No high achievement is ever attained without adversity. It’s the fortitude to face and fight any obstacle that stands in our way that separates winners from losers. But long-term success can breed complacency and hubris that leaches that fortitude to fight right out of us.

The most notable example of this dynamic is Hillary Clinton’s shocking loss to Donald Trump. According to a new book by New York Times political reporter Amy Chozick, the defining moment of Clinton’s 2016 presidential campaign wasn’t just the candidate’s record low favorability but her acceptance of it instead of doing something about it.

According to Chozick, after repeated reminders from pollsters that half of voters didn’t like her, Clinton said, “You know, I am getting pretty tired of hearing about how nobody likes me. Oh, what’s the point? They’re never going to like me.” That resignation infected the campaign. As a result, nothing was done about it.

Related: Hillary Clinton: Blamer-in-Chief

From that point on it seems to me that the Clinton campaign was more focused on diminishing GOP nominee Donald Trump, whose likability was also unfavorable, than on elevating Clinton. One of the outcomes of that remarkably flawed strategy was her infamous “basket of deplorables” remark.

When that went viral, Clinton told aides, “I really messed up.” But according to Chozick, it was not a one-off but rather how Clinton had characterized Trump supporters for some time, lumping them into three baskets, one of which was the “deplorables.” While Clinton recites a never-ending laundry list of excuses for losing, that to me was the turning point of the election.

It’s no wonder that, in the end, Clinton felt like a victim. “I knew it. I knew this would happen to me,” she said, according to Chozick, “They were never going to let me be president.” Instead of owning it, Clinton saw her devastating loss as something that happened to her. That victory was something “they” would never let happen, whoever “they” are.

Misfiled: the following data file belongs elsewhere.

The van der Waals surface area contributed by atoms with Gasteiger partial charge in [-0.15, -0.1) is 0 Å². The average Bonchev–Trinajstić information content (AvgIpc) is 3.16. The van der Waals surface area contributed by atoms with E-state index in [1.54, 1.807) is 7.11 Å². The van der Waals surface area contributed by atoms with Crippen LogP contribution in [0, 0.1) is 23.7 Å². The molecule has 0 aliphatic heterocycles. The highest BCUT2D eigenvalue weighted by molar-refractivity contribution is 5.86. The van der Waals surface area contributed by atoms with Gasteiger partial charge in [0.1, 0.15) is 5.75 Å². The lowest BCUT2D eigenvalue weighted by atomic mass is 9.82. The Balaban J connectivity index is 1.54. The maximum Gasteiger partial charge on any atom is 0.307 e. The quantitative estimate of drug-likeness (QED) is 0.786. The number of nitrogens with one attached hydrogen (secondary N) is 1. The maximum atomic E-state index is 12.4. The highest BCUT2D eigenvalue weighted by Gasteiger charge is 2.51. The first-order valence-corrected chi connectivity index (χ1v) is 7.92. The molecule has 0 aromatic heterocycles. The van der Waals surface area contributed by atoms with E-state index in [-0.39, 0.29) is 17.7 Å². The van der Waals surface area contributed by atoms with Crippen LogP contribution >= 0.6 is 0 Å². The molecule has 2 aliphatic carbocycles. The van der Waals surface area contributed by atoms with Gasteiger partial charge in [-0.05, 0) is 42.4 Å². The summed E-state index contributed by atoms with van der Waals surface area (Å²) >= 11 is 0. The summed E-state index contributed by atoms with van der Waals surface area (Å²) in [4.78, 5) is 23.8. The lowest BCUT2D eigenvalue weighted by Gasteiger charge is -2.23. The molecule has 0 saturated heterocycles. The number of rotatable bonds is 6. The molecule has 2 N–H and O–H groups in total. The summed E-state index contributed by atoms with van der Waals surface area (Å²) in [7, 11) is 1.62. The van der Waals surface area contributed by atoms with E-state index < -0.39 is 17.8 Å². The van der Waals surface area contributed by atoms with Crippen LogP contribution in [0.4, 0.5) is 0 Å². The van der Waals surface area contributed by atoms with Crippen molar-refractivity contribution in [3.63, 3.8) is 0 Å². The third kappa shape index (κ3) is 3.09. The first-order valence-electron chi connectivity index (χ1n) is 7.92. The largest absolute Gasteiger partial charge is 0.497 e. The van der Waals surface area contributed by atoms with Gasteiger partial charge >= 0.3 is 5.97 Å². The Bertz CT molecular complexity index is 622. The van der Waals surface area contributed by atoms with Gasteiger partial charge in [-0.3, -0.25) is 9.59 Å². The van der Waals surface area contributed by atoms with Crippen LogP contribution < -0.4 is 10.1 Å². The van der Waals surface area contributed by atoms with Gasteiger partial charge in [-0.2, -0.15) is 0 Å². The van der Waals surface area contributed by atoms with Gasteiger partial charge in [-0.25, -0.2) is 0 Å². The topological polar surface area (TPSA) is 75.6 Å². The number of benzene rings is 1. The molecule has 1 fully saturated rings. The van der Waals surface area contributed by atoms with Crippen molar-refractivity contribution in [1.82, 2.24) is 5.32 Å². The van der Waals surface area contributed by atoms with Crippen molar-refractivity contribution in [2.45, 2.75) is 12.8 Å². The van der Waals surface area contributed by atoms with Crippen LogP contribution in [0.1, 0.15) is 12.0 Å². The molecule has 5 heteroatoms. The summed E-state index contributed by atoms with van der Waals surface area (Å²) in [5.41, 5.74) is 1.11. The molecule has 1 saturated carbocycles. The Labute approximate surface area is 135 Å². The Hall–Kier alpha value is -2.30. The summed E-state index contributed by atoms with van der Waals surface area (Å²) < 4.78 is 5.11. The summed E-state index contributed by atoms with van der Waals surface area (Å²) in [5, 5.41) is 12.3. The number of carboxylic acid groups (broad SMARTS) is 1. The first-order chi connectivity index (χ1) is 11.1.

On the contrary, Clinton clearly doomed her own campaign by refusing to take on the one big obstacle that stood in her way: the fact that half of America didn’t like her.

Related: The Return of McCarthyism

Clinton’s is a cautionary tale, but this is not just about politics. It’s the same in business and in life.

The world is a chaotic place full of obstacles and competitors. Some surprise you out of the blue, others are known. The former you can’t control. The latter you can. Failing to attack known issues head-on and just trying to sweep them under the rug will surely doom any chance you have of achieving your goals.

Don’t let complacency and hubris keep you from realizing your dreams.

Image credit United States Mission Geneva via Flickr

  • E Van

    When I started as a contractor in IT in 1980, I was one of very few women in the industry. Would “they” let me do it? Even my own father took quite a number of years before he “talked shop” with me as he did with my younger brothers. It took until I worked for the company he worked for and got feedback from them. I was consistently paid less than men with the same skills and no one could/would tell me why. I persisted, made a flawless reputation for error-free, on-time delivery and by the time I left a few years ago I worked with mostly women. Did “they” let me? No, I earned my spot by being the best I could be. I didn’t waste time by chatting at the water fountain, I was always at my desk, letting my work speak for me. Tired of excuses. Oh, and I didn’t wear a stupid hat and march and moan either. I’m proud I paved the way.

    • Steve Tobak

      And we’re proud to have you here!